Thursday, February 11, 2016

Online Textbooks


It is the 21st century and everything around us is going digital. Almost all of our important information anymore is kept in some kind of a computer, electronic text, or cloud based format. This includes everything from the photos from your last vacation to the emails and documents we use on a daily basis. School districts are no different. More and more of them are turning to more electronic means of storage, teaching, and learning. Some schools are now even completely online! But is this really the best thing for the students? Is there any real benefit for things like textbooks to be online?

I simply say no, it does not always benefit the students and here’s why:

The idea of books being online is great in theory. There is less paper and it’s cheaper because books get worn down and stuff happens to them. The online versions cost less and give students the same information etc. etc. But guess what students don’t learn near as well reading off of a computer screen!! Students obtain much more information and are much more likely to remember it if they read a physical copy than if they read an online resource. There are tons of studies out there that show students will score higher when put in both situations. Is the money really worth having the students learn less? I don’t think so. We need to look at the progress of students and how well they do with the electronic versions of things like textbooks.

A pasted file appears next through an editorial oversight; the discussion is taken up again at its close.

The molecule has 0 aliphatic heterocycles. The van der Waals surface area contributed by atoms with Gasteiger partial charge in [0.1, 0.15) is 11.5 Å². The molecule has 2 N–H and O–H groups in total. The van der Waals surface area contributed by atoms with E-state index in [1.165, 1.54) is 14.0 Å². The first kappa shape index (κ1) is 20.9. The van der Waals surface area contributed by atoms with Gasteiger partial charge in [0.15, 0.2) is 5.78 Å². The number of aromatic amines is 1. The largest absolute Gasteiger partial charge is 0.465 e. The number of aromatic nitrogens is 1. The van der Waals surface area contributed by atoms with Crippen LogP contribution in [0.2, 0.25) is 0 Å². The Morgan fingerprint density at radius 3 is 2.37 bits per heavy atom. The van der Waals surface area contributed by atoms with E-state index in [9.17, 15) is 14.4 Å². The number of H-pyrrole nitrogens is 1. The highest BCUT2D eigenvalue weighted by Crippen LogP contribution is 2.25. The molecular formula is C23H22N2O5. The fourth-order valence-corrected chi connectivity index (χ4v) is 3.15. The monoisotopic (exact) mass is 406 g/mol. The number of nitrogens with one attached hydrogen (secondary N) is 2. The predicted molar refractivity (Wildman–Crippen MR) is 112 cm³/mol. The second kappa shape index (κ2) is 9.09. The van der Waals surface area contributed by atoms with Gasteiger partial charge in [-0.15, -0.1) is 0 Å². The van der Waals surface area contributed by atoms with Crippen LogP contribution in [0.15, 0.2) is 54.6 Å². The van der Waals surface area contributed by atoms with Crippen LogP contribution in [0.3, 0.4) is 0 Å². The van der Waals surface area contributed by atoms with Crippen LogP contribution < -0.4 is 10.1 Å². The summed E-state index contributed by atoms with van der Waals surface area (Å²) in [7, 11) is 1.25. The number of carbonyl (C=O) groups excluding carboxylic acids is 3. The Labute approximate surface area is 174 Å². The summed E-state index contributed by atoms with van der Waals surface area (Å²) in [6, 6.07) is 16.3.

Now don’t get me wrong there are a few things nice about having an online textbook. I no longer have to carry around that 40 lb. chemistry book and students can’t say they forgot it in their locker. I’m also not going to lie and say that I haven’t used an e-book or two to save money and I loved the fact that I could use ctrl F and search the entire document. But there is something to be said for having the book in your hand and feeling it.  It engages the reader more and often makes them feel like the information is more relevant.

Then there is the fact that it is hard on your eyes to constantly be looking at a bright screen all day. Ask almost any computer programmer or someone with a strictly desk job in front of a computer. More often than not they say sometimes their eyes hurt or they get headaches from it. Leaving students in front of a monitor all the time isn’t the best thing for them.

Overall e-books have their ups and downs. However, I think we need to look at the quality of information we are giving students. If scores on assessments would be better with a physical book why try to rethink the wheel. E-text has its time and place but I don’t think it should be in the everyday k-12 classroom.